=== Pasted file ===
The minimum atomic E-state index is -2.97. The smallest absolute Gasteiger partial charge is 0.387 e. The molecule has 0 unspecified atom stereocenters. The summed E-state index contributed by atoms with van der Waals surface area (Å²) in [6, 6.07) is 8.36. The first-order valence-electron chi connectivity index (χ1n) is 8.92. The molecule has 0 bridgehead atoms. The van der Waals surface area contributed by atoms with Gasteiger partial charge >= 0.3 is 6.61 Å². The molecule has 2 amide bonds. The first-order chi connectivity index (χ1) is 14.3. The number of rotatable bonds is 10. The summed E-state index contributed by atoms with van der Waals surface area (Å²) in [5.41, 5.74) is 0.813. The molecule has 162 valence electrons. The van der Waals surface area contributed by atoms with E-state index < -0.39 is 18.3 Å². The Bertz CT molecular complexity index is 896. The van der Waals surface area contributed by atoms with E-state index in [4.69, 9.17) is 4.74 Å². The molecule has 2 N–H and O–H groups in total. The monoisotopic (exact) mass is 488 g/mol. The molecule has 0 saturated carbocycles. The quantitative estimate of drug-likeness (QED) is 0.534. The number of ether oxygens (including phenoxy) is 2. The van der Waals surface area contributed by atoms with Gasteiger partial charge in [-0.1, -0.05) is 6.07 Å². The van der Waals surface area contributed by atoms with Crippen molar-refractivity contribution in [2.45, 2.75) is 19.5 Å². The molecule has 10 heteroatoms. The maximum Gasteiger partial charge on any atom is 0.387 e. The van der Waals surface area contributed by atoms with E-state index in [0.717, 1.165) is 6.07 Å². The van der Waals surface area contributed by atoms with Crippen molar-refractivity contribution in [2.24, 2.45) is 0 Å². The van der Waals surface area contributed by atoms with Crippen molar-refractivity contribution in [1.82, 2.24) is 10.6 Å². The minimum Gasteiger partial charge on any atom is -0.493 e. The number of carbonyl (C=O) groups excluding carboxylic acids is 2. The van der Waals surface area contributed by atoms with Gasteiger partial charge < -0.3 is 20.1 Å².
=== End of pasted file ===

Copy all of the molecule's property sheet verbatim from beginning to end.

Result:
The minimum atomic E-state index is -2.97. The smallest absolute Gasteiger partial charge is 0.387 e. The molecule has 0 unspecified atom stereocenters. The summed E-state index contributed by atoms with van der Waals surface area (Å²) in [6, 6.07) is 8.36. The first-order valence-electron chi connectivity index (χ1n) is 8.92. The molecule has 0 bridgehead atoms. The van der Waals surface area contributed by atoms with Gasteiger partial charge >= 0.3 is 6.61 Å². The molecule has 2 amide bonds. The first-order chi connectivity index (χ1) is 14.3. The number of rotatable bonds is 10. The summed E-state index contributed by atoms with van der Waals surface area (Å²) in [5.41, 5.74) is 0.813. The molecule has 162 valence electrons. The van der Waals surface area contributed by atoms with E-state index < -0.39 is 18.3 Å². The Bertz CT molecular complexity index is 896. The van der Waals surface area contributed by atoms with E-state index in [4.69, 9.17) is 4.74 Å². The molecule has 2 N–H and O–H groups in total. The monoisotopic (exact) mass is 488 g/mol. The molecule has 0 saturated carbocycles. The quantitative estimate of drug-likeness (QED) is 0.534. The number of ether oxygens (including phenoxy) is 2. The van der Waals surface area contributed by atoms with Gasteiger partial charge in [-0.1, -0.05) is 6.07 Å². The van der Waals surface area contributed by atoms with Crippen molar-refractivity contribution in [2.45, 2.75) is 19.5 Å². The molecule has 10 heteroatoms. The maximum Gasteiger partial charge on any atom is 0.387 e. The van der Waals surface area contributed by atoms with E-state index in [0.717, 1.165) is 6.07 Å². The van der Waals surface area contributed by atoms with Crippen molar-refractivity contribution in [2.24, 2.45) is 0 Å². The van der Waals surface area contributed by atoms with Crippen molar-refractivity contribution in [1.82, 2.24) is 10.6 Å². The minimum Gasteiger partial charge on any atom is -0.493 e. The number of carbonyl (C=O) groups excluding carboxylic acids is 2. The van der Waals surface area contributed by atoms with Gasteiger partial charge < -0.3 is 20.1 Å².